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Shanghai holds eco-design fair to mark Earth Day

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April 22nd is Earth Day. For the environmentally conscious, an eco-design fair was held over the weekend in Shanghai--drawing expats while international students learned to find new uses for old materials. Lamps made from thermos bottles, clocks made from tin boxes and stools made from used tires. All of these items were created by a Swiss designer in the city.

"Just if you see them like a raw when you buy them of its, kind of make some connections. And you can think like, yeah, maybe you can fit the bulb on there. It can work as a shelf case. But also you can use it in many different ways. So, example for the tin box we use in various products," a product designer Fabian Meier said.

Meier was one of the 80 designers to show off his goods at an eco-design market over the weekend. Organizers say they want to make more people in the city aware of the importance of using sustainable and natural products in the daily life. More than 200 people attended the fair, and half of them were expats.

Meanwhile, international students took part in a competition to find new uses for old goods. This British student is making a bag from old coats and jackets that have been thrown away. The bag will hold some items made by other members of his team.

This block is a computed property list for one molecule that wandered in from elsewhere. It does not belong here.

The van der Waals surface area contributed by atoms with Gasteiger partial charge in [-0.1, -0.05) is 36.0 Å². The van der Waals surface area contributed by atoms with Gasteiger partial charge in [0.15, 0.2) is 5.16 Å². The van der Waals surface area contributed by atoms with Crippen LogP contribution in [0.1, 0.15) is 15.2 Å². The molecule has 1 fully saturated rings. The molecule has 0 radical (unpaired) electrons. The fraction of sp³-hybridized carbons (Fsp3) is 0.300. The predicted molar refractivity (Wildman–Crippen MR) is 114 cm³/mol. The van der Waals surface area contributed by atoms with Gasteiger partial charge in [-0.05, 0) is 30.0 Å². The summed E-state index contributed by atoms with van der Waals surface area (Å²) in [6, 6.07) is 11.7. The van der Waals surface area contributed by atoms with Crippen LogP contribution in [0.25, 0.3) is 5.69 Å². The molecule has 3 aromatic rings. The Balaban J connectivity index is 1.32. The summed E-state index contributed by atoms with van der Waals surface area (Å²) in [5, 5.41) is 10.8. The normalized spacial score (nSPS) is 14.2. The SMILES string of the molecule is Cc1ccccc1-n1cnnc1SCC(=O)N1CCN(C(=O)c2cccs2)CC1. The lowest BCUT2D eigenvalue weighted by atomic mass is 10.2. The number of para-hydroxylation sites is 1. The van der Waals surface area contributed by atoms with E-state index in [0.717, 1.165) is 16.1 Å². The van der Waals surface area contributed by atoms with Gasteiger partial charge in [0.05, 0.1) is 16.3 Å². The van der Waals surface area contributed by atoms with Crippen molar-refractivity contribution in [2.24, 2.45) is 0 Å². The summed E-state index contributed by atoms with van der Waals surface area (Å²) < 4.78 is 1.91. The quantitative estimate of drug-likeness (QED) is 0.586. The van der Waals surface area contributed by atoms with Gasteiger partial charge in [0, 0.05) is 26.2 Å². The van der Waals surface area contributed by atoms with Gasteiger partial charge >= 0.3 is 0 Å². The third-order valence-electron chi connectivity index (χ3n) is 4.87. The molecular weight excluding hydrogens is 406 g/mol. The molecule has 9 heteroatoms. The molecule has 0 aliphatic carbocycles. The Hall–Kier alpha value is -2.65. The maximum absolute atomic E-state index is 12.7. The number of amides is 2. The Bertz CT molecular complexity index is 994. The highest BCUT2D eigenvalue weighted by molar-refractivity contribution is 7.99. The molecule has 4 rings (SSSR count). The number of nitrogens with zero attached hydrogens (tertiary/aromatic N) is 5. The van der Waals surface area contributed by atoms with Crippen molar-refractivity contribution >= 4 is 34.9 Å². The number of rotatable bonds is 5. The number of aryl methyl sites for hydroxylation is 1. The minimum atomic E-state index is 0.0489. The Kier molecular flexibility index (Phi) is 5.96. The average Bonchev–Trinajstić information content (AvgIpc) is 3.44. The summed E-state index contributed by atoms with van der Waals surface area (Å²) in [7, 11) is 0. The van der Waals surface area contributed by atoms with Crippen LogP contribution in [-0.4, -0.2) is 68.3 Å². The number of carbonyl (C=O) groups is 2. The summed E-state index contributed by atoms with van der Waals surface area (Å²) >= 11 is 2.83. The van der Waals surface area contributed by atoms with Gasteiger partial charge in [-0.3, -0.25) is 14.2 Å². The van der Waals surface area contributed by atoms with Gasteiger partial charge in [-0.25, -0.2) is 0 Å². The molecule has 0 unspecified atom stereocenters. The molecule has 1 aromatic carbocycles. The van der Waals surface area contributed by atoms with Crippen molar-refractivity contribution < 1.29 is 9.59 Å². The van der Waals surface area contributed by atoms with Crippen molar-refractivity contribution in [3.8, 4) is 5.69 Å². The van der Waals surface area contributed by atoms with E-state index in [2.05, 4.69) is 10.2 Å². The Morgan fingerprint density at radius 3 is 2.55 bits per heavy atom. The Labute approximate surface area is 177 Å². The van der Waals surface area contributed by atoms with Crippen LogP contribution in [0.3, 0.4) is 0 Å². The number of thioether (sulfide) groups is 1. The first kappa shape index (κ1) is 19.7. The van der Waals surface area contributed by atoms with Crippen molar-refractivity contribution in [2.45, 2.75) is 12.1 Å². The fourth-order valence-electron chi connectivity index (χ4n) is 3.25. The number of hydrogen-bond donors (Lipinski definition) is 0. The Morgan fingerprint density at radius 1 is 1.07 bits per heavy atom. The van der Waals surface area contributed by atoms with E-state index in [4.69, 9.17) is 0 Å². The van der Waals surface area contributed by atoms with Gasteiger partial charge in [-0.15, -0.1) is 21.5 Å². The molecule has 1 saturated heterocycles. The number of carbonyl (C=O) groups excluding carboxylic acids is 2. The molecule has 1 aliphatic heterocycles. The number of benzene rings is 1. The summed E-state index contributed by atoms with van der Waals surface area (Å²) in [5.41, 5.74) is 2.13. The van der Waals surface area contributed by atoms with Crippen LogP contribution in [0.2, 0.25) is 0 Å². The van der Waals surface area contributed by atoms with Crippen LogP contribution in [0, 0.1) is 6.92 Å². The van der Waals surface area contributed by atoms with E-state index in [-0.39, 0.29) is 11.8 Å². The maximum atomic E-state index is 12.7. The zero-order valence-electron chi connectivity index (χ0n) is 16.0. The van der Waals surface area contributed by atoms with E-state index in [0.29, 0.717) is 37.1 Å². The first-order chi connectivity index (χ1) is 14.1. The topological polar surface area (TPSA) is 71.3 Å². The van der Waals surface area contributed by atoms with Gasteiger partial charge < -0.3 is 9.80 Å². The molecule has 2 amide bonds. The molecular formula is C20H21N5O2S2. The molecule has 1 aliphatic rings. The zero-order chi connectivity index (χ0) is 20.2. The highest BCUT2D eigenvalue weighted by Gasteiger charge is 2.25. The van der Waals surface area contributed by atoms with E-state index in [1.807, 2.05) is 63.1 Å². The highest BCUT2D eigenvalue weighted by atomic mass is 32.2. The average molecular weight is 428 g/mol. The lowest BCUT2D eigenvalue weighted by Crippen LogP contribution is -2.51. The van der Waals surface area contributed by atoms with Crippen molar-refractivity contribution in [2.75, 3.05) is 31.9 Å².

"At the beginning it's quite challenging, because we got these three materials, this one, this one and this one. We are wondering what we could do with that. It's so simple, it's just wheels," prof. Davide Fassi from Tongji University said.

The team decided to make an interactive toy for both children and adults.

"You can go there and just play in the free time. And you can use the core of the same wheel and just create this little vase for vegetables. So you got the artificial flowers and you got the natural plants," prof. Davide Fassi said.

"It gives people an opportunity to develop innovative solutions, to use wasted products. So it's one step beyond recycling. And it has a very positive impact on reducing carbon emissions," said Matt burney, E. China director of British Council.

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